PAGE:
Mobile Malware Campaign targets users in India through rogue MDM service
19.7.18 securityaffairs Virus
Talos Team have uncovered a “highly targeted” campaign leveraging a mobile malware distributed through a bogus MDM service
Security experts from Talos Team have uncovered a “highly targeted” campaign leveraging a mobile malware that has been active at least since August 2015. The researchers believe that cyberspies are operating from China and they found spying on 13 selected iPhones in the same country.
Attackers were abusing a mobile device management (MDM) service that normally allows large enterprises to control devices being used by the employees and enforce policies.
The access to the MDM service used by a company could allow an attacker to control employees’ devices and deploy malware and the targeted devices.
“Cisco Talos has identified a highly targeted campaign against 13 iPhones which appears to be focused on India. The attacker deployed an open-source mobile device management (MDM) system to control enrolled devices.” reads the analysis published by Cisco Talos.
“At this time, we don’t know how the attacker managed to enroll the targeted devices. Enrollment could be done through physical access to the devices, or most likely by using social engineering to entice a user to register”
To enroll an iOS device into the MDM service requires a user to manually install enterprise development certificate. Enterprises can obtain such kind of certificates through the Apple Developer Enterprise Program.
Enterprise can deliver MDM configuration file through email or a webpage for over-the-air enrollment service using the Apple Configurator.
“MDM uses the Apple Push Notification Service (APNS) to deliver a wake-up message to a managed device. The device then connects to a predetermined web service to retrieve commands and return results,” reads Apple about MDM.
Cisco’s Talos experts believe that attackers used either social engineering techniques, such as a fake tech support-style call or gaining in some way a physical access to the targeted devices.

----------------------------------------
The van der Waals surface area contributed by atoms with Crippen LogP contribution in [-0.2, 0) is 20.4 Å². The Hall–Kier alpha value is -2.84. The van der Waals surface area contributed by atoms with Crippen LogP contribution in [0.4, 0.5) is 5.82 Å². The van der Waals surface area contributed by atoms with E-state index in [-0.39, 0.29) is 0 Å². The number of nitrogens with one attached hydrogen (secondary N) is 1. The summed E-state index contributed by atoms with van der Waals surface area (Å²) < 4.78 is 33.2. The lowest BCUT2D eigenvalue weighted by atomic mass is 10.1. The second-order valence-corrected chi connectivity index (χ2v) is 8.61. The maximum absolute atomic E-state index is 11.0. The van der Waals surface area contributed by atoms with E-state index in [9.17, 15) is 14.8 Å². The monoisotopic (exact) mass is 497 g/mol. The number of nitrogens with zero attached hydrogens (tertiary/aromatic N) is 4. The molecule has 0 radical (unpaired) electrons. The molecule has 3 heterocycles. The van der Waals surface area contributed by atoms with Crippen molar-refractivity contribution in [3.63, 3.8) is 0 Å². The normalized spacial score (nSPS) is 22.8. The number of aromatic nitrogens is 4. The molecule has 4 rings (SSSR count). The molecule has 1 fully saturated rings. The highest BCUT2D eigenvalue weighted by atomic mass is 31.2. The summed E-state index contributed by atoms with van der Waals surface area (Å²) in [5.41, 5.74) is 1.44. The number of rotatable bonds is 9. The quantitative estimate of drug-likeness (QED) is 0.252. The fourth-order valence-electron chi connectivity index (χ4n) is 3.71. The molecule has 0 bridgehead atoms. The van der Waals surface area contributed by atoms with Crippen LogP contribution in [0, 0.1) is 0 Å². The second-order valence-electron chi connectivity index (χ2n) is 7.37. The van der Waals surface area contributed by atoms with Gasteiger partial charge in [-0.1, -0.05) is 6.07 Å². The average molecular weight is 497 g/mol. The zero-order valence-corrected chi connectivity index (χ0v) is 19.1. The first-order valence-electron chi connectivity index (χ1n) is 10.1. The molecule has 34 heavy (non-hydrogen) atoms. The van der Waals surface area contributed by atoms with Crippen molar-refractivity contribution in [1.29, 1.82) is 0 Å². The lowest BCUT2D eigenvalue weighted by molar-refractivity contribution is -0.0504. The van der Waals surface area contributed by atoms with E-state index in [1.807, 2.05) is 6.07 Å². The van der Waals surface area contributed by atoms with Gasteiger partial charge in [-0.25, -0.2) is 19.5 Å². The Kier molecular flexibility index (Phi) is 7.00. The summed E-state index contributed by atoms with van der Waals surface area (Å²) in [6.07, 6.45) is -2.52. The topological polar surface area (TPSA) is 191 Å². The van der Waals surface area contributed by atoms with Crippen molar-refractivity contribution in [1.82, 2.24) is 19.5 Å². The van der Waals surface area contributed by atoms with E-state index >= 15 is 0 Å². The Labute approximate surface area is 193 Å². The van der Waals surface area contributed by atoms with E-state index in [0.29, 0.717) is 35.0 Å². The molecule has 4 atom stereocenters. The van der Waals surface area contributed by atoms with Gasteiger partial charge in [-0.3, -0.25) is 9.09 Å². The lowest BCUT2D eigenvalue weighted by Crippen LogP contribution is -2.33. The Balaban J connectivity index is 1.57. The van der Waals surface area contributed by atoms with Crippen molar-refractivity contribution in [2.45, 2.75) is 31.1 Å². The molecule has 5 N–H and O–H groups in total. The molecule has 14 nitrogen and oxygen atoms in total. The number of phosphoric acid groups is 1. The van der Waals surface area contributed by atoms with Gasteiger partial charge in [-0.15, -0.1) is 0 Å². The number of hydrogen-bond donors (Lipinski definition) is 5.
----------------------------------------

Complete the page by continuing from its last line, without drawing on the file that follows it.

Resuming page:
The threat actors behind this campaign used the BOptions sideloading technique to inject malicious code to legitimate apps, including the messaging apps WhatsApp and Telegram that were then deployed through the MDM service onto the 13 targeted devices in India.
The BOptions sideloading technique allowed the attacker to inject a dynamic library in the application that implements spyware capabilities. The malicious code allows that attacker of collecting and exfiltrating information from the targeted device, including the phone number, serial number, location, contacts, user’s photos, SMS and Telegram and WhatsApp chat messages.
It is still a mystery how attackers tricked victims into installing a certificate authority on the iPhone and how they added the 13 targeted iPhones into their rogue MDM service.
Exfiltrated data and information about the compromised devices were sent to a remote server located at hxxp[:]//techwach[.]com
Among the tainted apps used by the attackers, there was also PrayTime, an application that notifies users when it is time to pray.
“Talos identified another legitimate app executing malicious code during this campaign in India. PrayTime is used to give the user a notification when it’s time to pray,” continues the analysis.
“The purpose is to download and display specific ads to the user. This app also leverages private frameworks to read the SMS messages on the device it is installed on and uploads these to the C2 server.”
Talos was not able to attribute the attack to a specific actor either which are its motivations, they were only able to find evidence suggesting the attackers were operating from India. Experts noticed that attackers planted a “false flag” by posing as a Russian threat actor.
“The certificate was issued in September 2017 and contains an email address located in Russia. Our investigation suggests that the attacker is not based out of Russia. We assume this is a false flag to point researchers toward the idea of a “classical Russian hacker.” False flags are becoming more common in malware, both sophisticated and simple. It’s an attempt to muddy the waters for the analysts/researchers to direct blame elsewhere.” continues the analysis.
Talos shared its findings with Apple that quickly revoked 3 certificates used in this campaign.
Further details, including IoCs are reported in the analysis shared by Talos.